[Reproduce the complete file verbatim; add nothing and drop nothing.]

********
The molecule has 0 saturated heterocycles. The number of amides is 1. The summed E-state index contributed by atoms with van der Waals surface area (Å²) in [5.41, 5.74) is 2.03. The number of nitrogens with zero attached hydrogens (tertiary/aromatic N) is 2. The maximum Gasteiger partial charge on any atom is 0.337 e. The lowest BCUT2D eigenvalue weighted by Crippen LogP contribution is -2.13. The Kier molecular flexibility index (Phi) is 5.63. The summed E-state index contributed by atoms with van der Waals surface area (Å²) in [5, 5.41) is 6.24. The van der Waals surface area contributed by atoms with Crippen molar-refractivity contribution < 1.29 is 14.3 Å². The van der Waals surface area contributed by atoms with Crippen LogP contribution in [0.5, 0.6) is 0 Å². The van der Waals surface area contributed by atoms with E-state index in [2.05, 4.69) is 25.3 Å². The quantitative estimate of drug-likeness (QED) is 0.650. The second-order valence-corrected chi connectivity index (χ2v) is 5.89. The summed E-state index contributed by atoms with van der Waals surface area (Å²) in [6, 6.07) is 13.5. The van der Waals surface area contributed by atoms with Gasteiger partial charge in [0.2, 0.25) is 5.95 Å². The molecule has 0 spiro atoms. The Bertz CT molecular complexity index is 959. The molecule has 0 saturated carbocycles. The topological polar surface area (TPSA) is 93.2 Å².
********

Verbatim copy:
The molecule has 0 saturated heterocycles. The number of amides is 1. The summed E-state index contributed by atoms with van der Waals surface area (Å²) in [5.41, 5.74) is 2.03. The number of nitrogens with zero attached hydrogens (tertiary/aromatic N) is 2. The maximum Gasteiger partial charge on any atom is 0.337 e. The lowest BCUT2D eigenvalue weighted by Crippen LogP contribution is -2.13. The Kier molecular flexibility index (Phi) is 5.63. The summed E-state index contributed by atoms with van der Waals surface area (Å²) in [5, 5.41) is 6.24. The van der Waals surface area contributed by atoms with Crippen molar-refractivity contribution < 1.29 is 14.3 Å². The van der Waals surface area contributed by atoms with Crippen LogP contribution in [0.5, 0.6) is 0 Å². The van der Waals surface area contributed by atoms with E-state index in [2.05, 4.69) is 25.3 Å². The quantitative estimate of drug-likeness (QED) is 0.650. The second-order valence-corrected chi connectivity index (χ2v) is 5.89. The summed E-state index contributed by atoms with van der Waals surface area (Å²) in [6, 6.07) is 13.5. The van der Waals surface area contributed by atoms with Gasteiger partial charge in [0.2, 0.25) is 5.95 Å². The molecule has 0 spiro atoms. The Bertz CT molecular complexity index is 959. The molecule has 0 saturated carbocycles. The topological polar surface area (TPSA) is 93.2 Å².